Starship Robot from the back (source)

What makes this more ridiculous is the following video

It can climb the curb. Probably decreases its mean time between failures by stressing the motors and joints, but it’s built to do it. It doesn’t even need to descend the cut to get into or out of the street. Placing itself there helps communication, but there are other ways to signal that.

As an issue, it’s a reminder that what seems like safe behavior for a robot may taking up space intended for the safety of human traffic. What is truly outstanding are the replies!

I wouldn’t have the slightest problem kicking it out of the way

i will personally fight this robot

Let me know if you need me to come by and give it the old Philly special.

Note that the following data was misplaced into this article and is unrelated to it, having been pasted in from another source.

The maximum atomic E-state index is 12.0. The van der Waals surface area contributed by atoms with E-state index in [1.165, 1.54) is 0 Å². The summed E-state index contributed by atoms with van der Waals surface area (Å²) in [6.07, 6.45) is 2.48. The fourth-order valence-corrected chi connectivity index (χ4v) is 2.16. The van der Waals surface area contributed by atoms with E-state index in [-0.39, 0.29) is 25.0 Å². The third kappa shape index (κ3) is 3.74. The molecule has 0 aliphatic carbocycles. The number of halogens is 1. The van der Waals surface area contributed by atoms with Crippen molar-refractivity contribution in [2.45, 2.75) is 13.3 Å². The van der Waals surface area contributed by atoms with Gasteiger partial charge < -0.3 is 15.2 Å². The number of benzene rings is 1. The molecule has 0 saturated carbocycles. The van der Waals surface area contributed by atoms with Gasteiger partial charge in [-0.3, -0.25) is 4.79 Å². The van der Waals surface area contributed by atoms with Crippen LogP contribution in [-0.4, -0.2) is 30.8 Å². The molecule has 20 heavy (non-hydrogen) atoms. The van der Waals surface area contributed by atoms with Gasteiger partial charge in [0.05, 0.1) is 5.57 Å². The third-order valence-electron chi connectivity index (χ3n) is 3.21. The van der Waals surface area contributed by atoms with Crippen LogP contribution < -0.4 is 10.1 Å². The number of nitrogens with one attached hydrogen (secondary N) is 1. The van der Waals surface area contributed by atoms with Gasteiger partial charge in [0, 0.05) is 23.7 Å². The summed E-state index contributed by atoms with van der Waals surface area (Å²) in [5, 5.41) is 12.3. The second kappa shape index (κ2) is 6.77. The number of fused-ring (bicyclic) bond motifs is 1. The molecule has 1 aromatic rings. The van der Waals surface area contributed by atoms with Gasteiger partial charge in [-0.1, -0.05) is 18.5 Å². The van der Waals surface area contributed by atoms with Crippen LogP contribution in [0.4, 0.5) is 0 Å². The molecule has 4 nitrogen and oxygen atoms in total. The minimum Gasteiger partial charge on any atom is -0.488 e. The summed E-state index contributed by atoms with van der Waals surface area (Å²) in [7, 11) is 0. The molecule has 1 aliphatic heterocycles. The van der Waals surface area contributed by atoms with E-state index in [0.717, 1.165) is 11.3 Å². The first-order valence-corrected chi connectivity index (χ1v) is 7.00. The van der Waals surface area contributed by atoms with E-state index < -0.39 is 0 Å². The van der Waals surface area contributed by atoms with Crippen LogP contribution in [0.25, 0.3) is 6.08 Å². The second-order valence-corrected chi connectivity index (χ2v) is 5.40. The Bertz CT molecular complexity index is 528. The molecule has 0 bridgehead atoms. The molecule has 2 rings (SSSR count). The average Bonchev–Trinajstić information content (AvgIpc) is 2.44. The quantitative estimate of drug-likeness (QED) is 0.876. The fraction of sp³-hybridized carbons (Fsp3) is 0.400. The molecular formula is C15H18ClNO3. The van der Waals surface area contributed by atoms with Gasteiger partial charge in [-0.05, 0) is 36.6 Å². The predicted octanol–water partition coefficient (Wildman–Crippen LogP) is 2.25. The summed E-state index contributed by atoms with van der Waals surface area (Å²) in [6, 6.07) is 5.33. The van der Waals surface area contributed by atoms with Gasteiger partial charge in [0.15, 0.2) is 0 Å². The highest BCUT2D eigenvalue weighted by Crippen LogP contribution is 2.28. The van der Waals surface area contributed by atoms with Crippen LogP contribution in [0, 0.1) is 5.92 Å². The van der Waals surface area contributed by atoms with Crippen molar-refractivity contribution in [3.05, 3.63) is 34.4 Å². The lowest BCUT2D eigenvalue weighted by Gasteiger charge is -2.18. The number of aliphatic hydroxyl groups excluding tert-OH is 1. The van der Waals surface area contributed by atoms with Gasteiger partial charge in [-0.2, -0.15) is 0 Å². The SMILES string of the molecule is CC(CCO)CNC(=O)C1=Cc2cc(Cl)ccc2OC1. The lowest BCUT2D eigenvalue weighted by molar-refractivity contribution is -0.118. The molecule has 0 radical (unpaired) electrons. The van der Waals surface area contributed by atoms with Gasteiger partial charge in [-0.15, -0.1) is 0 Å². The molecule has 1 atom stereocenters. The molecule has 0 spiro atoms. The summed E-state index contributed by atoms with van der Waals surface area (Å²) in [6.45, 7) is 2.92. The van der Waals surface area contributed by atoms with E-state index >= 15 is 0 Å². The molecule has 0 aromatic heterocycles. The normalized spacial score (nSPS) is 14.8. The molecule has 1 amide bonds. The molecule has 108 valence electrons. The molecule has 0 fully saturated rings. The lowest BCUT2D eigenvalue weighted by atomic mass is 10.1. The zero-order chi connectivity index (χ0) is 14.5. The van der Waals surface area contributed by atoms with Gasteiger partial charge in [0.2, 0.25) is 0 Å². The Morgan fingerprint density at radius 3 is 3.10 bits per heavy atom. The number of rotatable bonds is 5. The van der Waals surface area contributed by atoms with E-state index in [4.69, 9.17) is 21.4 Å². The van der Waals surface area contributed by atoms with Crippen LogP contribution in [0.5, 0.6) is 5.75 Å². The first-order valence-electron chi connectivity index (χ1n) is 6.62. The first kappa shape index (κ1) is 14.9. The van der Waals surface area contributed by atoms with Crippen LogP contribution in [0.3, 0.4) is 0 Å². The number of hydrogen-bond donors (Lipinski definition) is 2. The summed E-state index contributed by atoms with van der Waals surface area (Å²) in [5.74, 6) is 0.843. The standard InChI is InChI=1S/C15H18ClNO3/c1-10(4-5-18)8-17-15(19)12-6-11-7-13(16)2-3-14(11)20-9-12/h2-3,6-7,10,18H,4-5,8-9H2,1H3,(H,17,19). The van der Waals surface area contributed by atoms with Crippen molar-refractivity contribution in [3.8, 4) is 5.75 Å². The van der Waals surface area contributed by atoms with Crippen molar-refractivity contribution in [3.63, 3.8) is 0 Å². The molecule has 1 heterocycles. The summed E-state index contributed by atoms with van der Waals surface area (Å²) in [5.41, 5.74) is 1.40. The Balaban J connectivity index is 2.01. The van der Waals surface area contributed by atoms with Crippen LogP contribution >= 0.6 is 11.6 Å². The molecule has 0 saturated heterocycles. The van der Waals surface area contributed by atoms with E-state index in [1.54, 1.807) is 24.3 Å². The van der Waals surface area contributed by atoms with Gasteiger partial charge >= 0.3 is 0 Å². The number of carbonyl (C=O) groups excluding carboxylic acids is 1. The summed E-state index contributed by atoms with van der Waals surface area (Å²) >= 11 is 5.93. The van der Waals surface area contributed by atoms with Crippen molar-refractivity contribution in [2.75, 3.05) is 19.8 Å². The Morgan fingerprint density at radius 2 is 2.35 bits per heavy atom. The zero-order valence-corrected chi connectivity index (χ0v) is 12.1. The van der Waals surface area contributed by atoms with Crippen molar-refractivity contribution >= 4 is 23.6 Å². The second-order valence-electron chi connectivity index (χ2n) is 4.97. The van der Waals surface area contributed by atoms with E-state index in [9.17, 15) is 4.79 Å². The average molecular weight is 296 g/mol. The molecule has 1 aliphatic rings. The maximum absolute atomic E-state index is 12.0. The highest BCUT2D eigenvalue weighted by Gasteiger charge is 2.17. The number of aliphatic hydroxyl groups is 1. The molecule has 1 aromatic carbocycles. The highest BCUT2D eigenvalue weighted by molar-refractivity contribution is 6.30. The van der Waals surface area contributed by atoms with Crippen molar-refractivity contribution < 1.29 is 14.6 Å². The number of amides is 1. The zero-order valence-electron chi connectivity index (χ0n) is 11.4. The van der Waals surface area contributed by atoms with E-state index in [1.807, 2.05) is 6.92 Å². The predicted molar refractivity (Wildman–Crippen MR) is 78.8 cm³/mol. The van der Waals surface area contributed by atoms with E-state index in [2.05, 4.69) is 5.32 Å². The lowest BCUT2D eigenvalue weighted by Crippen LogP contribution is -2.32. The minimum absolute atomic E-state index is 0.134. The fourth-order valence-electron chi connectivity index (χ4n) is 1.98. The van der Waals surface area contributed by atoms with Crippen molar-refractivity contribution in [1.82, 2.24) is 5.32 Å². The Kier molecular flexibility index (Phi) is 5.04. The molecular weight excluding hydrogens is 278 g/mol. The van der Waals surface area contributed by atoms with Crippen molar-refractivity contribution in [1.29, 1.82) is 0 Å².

That comment is referring to the destruction of a hitchhiking robot in Philadelphia

carry a screwdriver around and scrap em for parts

And aluminum baseball bat and/or a sledgehammer should solve this issue.

Gonna smash the shit out of it if I ever see one

I’m cherrypicking, but that’s a pretty good number of violent responses. No doubt (at least mostly) non-serious, but the fact remains that this is a serious issue that caused a great deal of public anger. Starship pulled the robots off the street when they got the tweet, so they recognized it as a hazard that needed to be addressed immediately.

The problem will grow, though. These are the first of many, and already crowded sidewalks will be choked with them. Perhaps they’ll migrate to the streets and bike lanes, becoming closer in form to humans on ebikes, scooters, and motorcycles, but the fact remains that they will take up space, and often dangerously. The proliferation of delivery people is a hazard I know well from living in New York, where many behaved quite dangerously, risking themselves and others.